45. 45.

    et al. A multiparametric method of interpolation using WOA05 applied to anthropogenic CO2 in the Atlantic. Sci. Mar. 74, 21–32 (2010)

  46. 46.

    . et al. World Ocean Atlas 2013. Volume 1: Temperature (NOAA Atlas NESDIS, 2013)

  47. 47.

    . et al. World Ocean Atlas 2013. Volume 2: Salinity (NOAA Atlas NESDIS, 2013)

  48. 48.

    . et al. World Ocean Atlas 2013. Volume 3: Dissolved Oxygen, Apparent Oxygen Utilization, and Oxygen Saturation. (NOAA Atlas NESDIS, 2014)

  49. 49.

    . et al. World Ocean Atlas 2013, Volume 4: Dissolved Inorganic Nutrients (Phosphate, Nitrate, Silicate). (NOAA Atlas NESDIS, 2014)

  50. 50.

    , & Reconstruction of the history of anthropogenic CO2 concentrations in the ocean. Nature 462, 346–349 (2009)

  51. 51.

    et al. The Atlantic meridional overturning circulation and the subpolar gyre observed at the A25-OVIDE section in June 2002 and 2004. Deep Sea Res. I 57, 1374–1391 (2010)

  52. 52.

    , , & Altimetry combined with hydrography for ocean transport estimation. J. Atmos. Ocean. Technol. 28, 1324–1337 (2011)

  53. 53.

    , & Circulation and transport at the southeast tip of Greenland. J. Phys. Oceanogr. 41, 437–457 (2011)

  54. 54.

    et al. Fossil-fueled development (SSP5): an energy and resource intensive scenario for the 21st century. Glob. Environ. Change 42, 297–315 (2017)

Download references


The OVIDE research project was co-funded by the Institut Français de Recherche pour l’Exploitation de la Mer (IFREMER) and CNRS/Institut National des Sciences de l’Univers (INSU)/Les Enveloppes Fluides et l’Environnement (LEFE). H.M. was supported by CNRS. This is a contribution to the AtlantOS project funded by the European Union’s Horizon 2020 research and innovation programme under grant agreement 633211. This study is also a contribution to the BOCATS project (CTM2013-41048-P) supported by the Spanish Ministry of Economy and Competitiveness and co-funded by the Fondo Europeo de Desarrollo Regional 2014–2020 (FEDER). We thank the captain of the research vessel Sarmiento Gamboa—A. Campos—and her crew for help that made possible the success of the BOCATS cruise. We thank D. Barton for revision of the manuscript.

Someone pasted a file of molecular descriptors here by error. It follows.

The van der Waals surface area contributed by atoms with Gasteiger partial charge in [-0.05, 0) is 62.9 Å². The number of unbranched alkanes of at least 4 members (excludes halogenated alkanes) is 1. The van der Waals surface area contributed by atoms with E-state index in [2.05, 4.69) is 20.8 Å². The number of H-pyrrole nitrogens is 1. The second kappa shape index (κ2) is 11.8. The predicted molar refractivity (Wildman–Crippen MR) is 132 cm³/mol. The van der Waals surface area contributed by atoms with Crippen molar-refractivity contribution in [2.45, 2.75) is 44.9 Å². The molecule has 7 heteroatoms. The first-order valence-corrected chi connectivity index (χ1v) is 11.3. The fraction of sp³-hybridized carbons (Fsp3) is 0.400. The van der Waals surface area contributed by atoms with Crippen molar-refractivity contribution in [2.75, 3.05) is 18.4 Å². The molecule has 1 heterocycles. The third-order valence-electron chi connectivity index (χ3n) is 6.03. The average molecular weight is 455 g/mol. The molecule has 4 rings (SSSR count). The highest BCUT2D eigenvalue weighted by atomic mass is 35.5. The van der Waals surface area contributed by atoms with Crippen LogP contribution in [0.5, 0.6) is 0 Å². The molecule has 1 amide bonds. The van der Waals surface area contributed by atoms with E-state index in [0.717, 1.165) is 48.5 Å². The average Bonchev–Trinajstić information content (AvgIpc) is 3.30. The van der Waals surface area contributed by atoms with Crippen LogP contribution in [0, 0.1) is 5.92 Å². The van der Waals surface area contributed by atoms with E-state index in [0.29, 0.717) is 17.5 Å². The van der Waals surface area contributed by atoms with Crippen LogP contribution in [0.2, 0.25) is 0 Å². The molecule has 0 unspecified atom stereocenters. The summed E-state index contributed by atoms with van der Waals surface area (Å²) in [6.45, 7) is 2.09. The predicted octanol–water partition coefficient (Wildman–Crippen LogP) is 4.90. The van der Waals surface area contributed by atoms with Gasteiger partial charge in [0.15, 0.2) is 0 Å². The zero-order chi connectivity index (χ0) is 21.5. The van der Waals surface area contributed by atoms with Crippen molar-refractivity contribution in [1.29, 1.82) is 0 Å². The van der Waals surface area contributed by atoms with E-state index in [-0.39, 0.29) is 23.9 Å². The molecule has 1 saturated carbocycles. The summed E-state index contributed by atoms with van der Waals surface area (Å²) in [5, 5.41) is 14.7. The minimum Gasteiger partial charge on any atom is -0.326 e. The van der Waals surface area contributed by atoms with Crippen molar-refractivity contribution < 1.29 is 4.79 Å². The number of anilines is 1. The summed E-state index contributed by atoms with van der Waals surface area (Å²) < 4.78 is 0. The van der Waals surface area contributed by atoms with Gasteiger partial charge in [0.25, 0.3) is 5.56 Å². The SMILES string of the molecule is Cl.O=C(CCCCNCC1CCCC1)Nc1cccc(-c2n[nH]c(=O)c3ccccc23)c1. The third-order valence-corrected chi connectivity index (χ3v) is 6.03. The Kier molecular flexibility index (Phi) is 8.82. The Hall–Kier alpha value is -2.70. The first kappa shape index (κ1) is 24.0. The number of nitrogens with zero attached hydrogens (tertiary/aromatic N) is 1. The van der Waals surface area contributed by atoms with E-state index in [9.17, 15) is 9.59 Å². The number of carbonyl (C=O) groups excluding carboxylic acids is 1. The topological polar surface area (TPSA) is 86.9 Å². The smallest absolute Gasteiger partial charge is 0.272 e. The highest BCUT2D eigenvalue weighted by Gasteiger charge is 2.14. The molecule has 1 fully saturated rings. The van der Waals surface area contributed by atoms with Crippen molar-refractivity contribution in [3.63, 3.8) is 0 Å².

Author information

Author notes

    • Fiz F. Perez
    • , Marcos Fontela
    • , Maribel I. García-Ibáñez
    •  & Herlé Mercier

    These authors contributed equally to this work.


  1. Instituto Investigaciones Marinas (IIM, CSIC), calle Eduardo Cabello, 6, 36208, Vigo, Spain

    • Fiz F. Perez
    • , Marcos Fontela
    • , Maribel I. García-Ibáñez
    • , Anton Velo
    • , Mercedes de la Paz
    • , Fernando Alonso-Pérez
    • , Elisa F. Guallart
    •  & Xose A. Padin
  2. Centre National de la Recherche Scientifique (CNRS), Ifremer, Université de Brest, Institut de Recherche pour le Développement, Laboratoire d’Océanographie Physique et Spatiale (LOPS), Centre Ifremer de Bretagne, 29280, Plouzané, France

    • Herlé Mercier
    • , Pascale Lherminier
    •  & Patricia Zunino


  1. Search for Fiz F. Perez in:

  2. Search for Marcos Fontela in:

  3. Search for Maribel I. García-Ibáñez in:

  4. Search for Herlé Mercier in:

  5. Search for Anton Velo in:

  6. Search for Pascale Lherminier in:

  7. Search for Patricia Zunino in:

  8. Search for Mercedes de la Paz in:

  9. Search for Fernando Alonso-Pérez in:

  10. Search for Elisa F. Guallart in:

  11. Search for Xose A. Padin in:


F.F.P., H.M. and P.L. designed the program and executed the fieldwork. F.F.P, M.F., M.I.G-I., A.V., M.P., F.A-P., E.F.G. and X.A.P. contributed to the chemical determination of nutrients and carbon system. H.M., P.L. and P.Z. contributed to the measurement of currents and the inverse-model results. All authors contributed to discussion and writing.

Competing interests

The authors declare no competing financial interests.

Corresponding author

Correspondence to Fiz F. Perez.

Reviewer Information Nature thanks J. Dunne, M. Roberts and the other anonymous reviewer(s) for their contribution to the peer review of this work.

Publisher's note: Springer Nature remains neutral with regard to jurisdictional claims in published maps and institutional affiliations.

Extended data

About this article

Publication history







By submitting a comment you agree to abide by our Terms and Community Guidelines. If you find something abusive or that does not comply with our terms or guidelines please flag it as inappropriate.